Future urban mobility: Multi-modal and eco-friendly

Future urban mobility: Multi-modal and eco-friendly

Technology News |
By eeNews Europe

Urban mobility is facing multiple challenges. The ever-increasing traffic volume creates traffic congestions, environmental and health burdens and an accelerating trend towards urbanisation. Against this background the innovation cluster “Regional Eco Mobility 2030” (REM 2030) investigated ways to make future traffic more effective and at the same time more sustainable. REM represents three institutes of the Karlsruhe Institute of Technology (KIT) as well as four Fraunhofer Institutes with focus on system and innovation research, chemical technology, optical system and image processing as well as materials research.

The hardware developed within the REM 2030 cluster activity focuses on the reduction of local emissions in the first place. Towards this end, the scientists developed a vehicle concept with zero local emissions that at the same time is optimised for urban mobility. The vehicle is designed around an energy-optimised powertrain. The permanently excited synchronous motor with single-toothed winding has been designed for maximum power density and efficiency. It achieves a torque of up to 90 Nm and a permanent power of 70 kW, which is transferred to the front axle through a two-gear transmission and an open differential gear. The concept intentionally does away with very sophisticated components, thus effectively reducing material cost. A methanol fuel cell serves as range extender, ensuring a driving range of more than 200 km (130 mi). Since the methanol is generated through a biomass reactor and the entire concept uses electric energy from renewable sources, the overall emissions are very low, explained project manager Lars Fredrik Berg.

Besides the motor and transmission, the REM 2030 team developed a high-performance lithium-ion battery with a capacity of 11.8 kWh, a power electronics unit that includes a DC/DC converter and the associated peripheral circuitry, a thermal module to keep the temperature of battery and passenger compartment in the comfort zone and a tank for the methanol water mixture.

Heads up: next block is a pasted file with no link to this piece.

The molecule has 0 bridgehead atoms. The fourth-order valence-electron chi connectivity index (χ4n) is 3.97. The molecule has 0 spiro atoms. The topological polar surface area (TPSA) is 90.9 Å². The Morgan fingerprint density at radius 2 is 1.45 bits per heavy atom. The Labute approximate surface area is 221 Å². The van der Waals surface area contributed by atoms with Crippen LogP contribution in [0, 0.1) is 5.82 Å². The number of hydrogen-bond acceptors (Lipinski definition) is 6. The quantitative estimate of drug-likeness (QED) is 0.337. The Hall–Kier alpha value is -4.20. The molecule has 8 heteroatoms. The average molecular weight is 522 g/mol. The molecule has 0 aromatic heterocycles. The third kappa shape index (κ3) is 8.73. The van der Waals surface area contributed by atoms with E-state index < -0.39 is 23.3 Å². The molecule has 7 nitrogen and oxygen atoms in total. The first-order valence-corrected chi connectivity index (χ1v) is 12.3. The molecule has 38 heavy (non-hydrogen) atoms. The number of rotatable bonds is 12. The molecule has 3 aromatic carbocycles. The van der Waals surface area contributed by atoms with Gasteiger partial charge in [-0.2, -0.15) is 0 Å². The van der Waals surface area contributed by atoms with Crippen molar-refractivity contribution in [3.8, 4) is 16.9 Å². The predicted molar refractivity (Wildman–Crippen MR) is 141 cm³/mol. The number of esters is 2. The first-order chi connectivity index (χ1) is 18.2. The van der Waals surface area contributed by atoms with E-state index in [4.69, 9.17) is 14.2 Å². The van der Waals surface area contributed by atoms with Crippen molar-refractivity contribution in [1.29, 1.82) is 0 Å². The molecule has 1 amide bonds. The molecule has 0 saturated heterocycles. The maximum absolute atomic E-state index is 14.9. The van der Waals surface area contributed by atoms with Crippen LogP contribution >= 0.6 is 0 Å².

But the vehicle hardware is just one building block of the entire project. “Our mobility approach includes three vehicle concepts: electric bicycles for short distances, minicars for cities and conventional vehicles for larger distances,” says Martin Wietschel who oversees the business segment energy economy at Fraunhofer ISI. To improve the acceptance and user usability of the concept, all building blocks need to be closely intertwined and integrated to the public transportation system and car sharing offerings. Only an intelligent, software-supported internetworking concept can motivate the users to accept and combine these mobility systems.

The research however unveiled shortcomings and lack of user acceptance. The latter gyrated around the fact the target group could not be convinced that electric vehicles are more environmentally sound than conventional ones.

The researchers conclude that urban individual mobility in the future will greatly depend on multiple factors – technology innovation, intelligent application design, economical efficiency and stronger consideration of user needs.

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